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                    The Problem With Thinking Too Much:
     Analyzing Reasons Can Reduce the Quality of Judgments

   It may be conventional wisdom to think carefully before making
judgments and decisions.  We may make a list of the disadvantages and
advantages of each possible choice before making an important
decision.  Is this rational approach to making judgments and decisions
always beneficial?  Probably not.
   Wilson and Schooler (1991) investigated the influence of analyzing
reasons on judgments.  In the first experiment, participants made
judgments of the extent to which they liked strawberry jams.  In the
second experiment, participants made judgments of the likelihood of
taking certain college courses.  In both experiments, the judgments of the
participants were compared with the judgments of experts.  In both
experiments, Wilson and Schooler (1991) found evidence that suggests
that analyzing reasons reduced the quality of judgments. (1)

Implications for Judgement and Decision Making Styles

   
What are the implications for judgment and decision making styles?
The findings of the above experiments suggest that it may not always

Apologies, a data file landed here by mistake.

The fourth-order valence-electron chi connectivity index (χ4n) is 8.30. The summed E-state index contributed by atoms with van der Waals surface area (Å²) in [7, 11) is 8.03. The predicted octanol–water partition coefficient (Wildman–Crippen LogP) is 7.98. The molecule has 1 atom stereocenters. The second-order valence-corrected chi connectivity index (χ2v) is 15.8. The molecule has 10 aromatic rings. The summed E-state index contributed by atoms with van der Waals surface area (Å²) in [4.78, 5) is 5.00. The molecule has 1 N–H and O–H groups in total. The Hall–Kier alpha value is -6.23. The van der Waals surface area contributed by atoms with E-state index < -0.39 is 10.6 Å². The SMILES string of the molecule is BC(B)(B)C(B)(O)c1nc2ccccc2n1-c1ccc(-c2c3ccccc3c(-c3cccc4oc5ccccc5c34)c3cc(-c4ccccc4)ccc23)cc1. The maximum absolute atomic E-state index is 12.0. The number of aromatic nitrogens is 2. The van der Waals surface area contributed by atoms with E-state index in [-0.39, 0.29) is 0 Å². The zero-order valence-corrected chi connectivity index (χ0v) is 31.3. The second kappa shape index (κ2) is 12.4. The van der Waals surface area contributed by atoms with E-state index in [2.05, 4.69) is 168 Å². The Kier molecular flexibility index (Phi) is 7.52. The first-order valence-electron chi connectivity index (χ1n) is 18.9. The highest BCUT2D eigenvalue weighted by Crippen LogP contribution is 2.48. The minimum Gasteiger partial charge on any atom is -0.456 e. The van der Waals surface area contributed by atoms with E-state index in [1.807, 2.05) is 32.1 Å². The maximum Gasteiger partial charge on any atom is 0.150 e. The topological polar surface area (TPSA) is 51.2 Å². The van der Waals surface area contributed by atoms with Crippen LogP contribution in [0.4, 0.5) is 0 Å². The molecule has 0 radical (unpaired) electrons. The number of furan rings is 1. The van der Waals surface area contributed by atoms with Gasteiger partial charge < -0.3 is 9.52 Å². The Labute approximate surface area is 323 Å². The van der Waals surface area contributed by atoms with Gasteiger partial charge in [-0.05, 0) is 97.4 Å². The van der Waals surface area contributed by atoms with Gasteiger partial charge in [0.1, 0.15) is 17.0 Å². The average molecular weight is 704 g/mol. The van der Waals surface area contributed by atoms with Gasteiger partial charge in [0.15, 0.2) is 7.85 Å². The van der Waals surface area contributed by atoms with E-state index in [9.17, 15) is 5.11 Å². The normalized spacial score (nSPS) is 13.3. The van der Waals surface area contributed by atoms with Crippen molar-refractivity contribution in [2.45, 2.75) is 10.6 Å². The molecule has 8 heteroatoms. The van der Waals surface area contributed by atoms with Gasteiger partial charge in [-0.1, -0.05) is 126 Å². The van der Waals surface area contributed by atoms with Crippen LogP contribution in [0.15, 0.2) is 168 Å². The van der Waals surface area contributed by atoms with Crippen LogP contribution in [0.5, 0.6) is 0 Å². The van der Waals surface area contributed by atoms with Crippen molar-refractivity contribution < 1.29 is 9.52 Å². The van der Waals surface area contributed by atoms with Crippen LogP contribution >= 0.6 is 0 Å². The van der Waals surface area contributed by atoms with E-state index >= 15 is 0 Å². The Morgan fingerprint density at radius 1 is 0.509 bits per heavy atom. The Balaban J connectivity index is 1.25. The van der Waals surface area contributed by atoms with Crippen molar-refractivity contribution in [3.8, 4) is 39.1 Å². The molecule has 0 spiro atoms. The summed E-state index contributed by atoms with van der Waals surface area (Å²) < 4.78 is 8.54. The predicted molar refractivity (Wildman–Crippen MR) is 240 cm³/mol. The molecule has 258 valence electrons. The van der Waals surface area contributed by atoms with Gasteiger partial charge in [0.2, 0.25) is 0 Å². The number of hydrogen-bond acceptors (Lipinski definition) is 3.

best to adopt a rational approach when making judgments and decisions.  
Sometimes there may be too much thinking.
   However, the findings do not suggest that it is always best to not
analyze reasons before making judgments and decisions.  There may be
very important decisions that we need to make in our lives that may
require significant analysis and evaluation of advantages and
disadvantages of each option.  For example, when making a decision
about accepting a job or making a career change, it may be best to
carefully consider and evaluate our reasons and thoughts concerning the
possible choices. Thus, there may be some situations in which a rational
decision making style may is better.  
   More research may be needed to address the conditions in which
logical reasoning and analyzing reasons leads to better or worse
judgments and decisions.

Notes

1. See their article for more information about their findings.

References

Wilson, T. D., & Schooler, J. W. (1991).  Thinking Too Much:      '
 Introspection Can Reduce the Quality of Preferences and Decisions.
 
Journal of Personality and Social Psychology, 60, 181-192.